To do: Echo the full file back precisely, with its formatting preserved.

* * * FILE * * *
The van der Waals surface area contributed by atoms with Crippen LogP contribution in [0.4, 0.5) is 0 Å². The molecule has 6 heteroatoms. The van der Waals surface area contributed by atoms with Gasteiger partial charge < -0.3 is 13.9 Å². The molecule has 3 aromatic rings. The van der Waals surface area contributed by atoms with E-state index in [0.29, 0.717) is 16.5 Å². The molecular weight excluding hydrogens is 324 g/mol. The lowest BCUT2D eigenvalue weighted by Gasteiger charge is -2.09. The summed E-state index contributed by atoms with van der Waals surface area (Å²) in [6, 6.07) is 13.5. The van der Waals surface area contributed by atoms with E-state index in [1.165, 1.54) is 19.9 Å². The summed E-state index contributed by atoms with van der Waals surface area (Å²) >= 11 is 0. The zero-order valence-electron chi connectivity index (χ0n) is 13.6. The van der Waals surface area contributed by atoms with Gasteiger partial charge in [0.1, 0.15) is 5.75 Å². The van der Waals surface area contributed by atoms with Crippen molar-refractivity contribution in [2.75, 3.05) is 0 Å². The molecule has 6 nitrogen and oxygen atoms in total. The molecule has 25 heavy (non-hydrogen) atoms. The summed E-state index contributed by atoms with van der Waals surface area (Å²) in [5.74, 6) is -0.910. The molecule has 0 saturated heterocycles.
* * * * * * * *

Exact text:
The van der Waals surface area contributed by atoms with Crippen LogP contribution in [0.4, 0.5) is 0 Å². The molecule has 6 heteroatoms. The van der Waals surface area contributed by atoms with Gasteiger partial charge < -0.3 is 13.9 Å². The molecule has 3 aromatic rings. The van der Waals surface area contributed by atoms with E-state index in [0.29, 0.717) is 16.5 Å². The molecular weight excluding hydrogens is 324 g/mol. The lowest BCUT2D eigenvalue weighted by Gasteiger charge is -2.09. The summed E-state index contributed by atoms with van der Waals surface area (Å²) in [6, 6.07) is 13.5. The van der Waals surface area contributed by atoms with E-state index in [1.165, 1.54) is 19.9 Å². The summed E-state index contributed by atoms with van der Waals surface area (Å²) >= 11 is 0. The zero-order valence-electron chi connectivity index (χ0n) is 13.6. The van der Waals surface area contributed by atoms with Gasteiger partial charge in [0.1, 0.15) is 5.75 Å². The van der Waals surface area contributed by atoms with Crippen molar-refractivity contribution in [2.75, 3.05) is 0 Å². The molecule has 6 nitrogen and oxygen atoms in total. The molecule has 25 heavy (non-hydrogen) atoms. The summed E-state index contributed by atoms with van der Waals surface area (Å²) in [5.74, 6) is -0.910. The molecule has 0 saturated heterocycles.